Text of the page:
Today's News

  • Maggiore tapped for council ticket

    The Democratic Party of Los Alamos County Central Committee voted unanimously on Sunday to appoint Antonio Maggiore to replace Councilor Kristin Henderson on the party ticket for the Los Alamos County Council race. Henderson withdrew her candidacy last week.
    According to local party Chair Robyn Schultz, Maggiore was the only candidate to come forward for consideration. He ran for a place on the ticket during the 2016 Primary election, losing to Henderson, Councilor Pete Sheehey and Chris Chandler by just 34 votes.
    “It’s certainly unexpected. It’s really quite humbling to be given a second chance so quickly,” Maggiore said. “I’m looking forward to the opportunity to get a second chance to get my views out there and hopefully represent the community.”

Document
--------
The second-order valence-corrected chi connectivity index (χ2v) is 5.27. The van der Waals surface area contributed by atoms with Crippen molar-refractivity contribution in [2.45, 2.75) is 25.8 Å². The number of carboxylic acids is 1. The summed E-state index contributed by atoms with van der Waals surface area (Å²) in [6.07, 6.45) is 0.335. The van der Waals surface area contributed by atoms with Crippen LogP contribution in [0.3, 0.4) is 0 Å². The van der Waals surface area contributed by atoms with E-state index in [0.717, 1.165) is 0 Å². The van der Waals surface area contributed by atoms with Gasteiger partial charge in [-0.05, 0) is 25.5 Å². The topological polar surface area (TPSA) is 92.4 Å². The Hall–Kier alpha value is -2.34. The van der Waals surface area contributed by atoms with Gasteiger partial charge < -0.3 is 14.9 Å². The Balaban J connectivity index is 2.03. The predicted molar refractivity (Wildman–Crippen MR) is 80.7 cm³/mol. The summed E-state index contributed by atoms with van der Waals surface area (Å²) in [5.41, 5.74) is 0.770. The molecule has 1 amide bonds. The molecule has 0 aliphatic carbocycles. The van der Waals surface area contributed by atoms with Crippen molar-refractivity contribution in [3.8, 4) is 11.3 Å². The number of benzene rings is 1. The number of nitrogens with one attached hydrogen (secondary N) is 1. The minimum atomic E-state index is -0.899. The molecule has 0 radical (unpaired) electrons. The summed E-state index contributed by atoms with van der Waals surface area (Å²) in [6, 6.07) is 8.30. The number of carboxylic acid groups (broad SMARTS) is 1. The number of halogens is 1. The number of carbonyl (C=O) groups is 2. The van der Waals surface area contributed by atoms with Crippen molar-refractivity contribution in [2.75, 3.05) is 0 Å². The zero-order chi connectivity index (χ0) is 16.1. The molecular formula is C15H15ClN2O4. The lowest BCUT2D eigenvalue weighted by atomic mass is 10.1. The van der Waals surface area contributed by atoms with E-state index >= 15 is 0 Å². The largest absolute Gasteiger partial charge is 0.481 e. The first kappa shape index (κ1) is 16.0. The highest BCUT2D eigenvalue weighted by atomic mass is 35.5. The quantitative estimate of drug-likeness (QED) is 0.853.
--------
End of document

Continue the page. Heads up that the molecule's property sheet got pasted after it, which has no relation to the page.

Maggiore recognizes the challenge he faces running against not only his fellow Democrats but Republicans Jaret McDonald, Steve Girrens, and Patrick Brenner for the three vacant seats.
    “I feel like I’m two months behind everyone else – because I am – which is OK. I like a challenge and will do my best to live up to everyone’s expectations,” Maggiore said.

  • Board firms up Barranca Mesa plan

    The Los Alamos School Board has set a plan and a path forward about how it wants to renovate Barranca Mesa Elementary School.
    At a special board meeting Thursday night, they set a January window for the bond sale that would raise money for construction, officially decided they were going ahead with the reconstruction of Barranca Mesa Elementary, and set specific dates for meetings with the public to discuss the new plan.
    The board will combine, if approved by the voters in January, the $13.5 million from the bond sale with $7.6 million left over from a previous bond sale that was used to build Aspen Elementary School.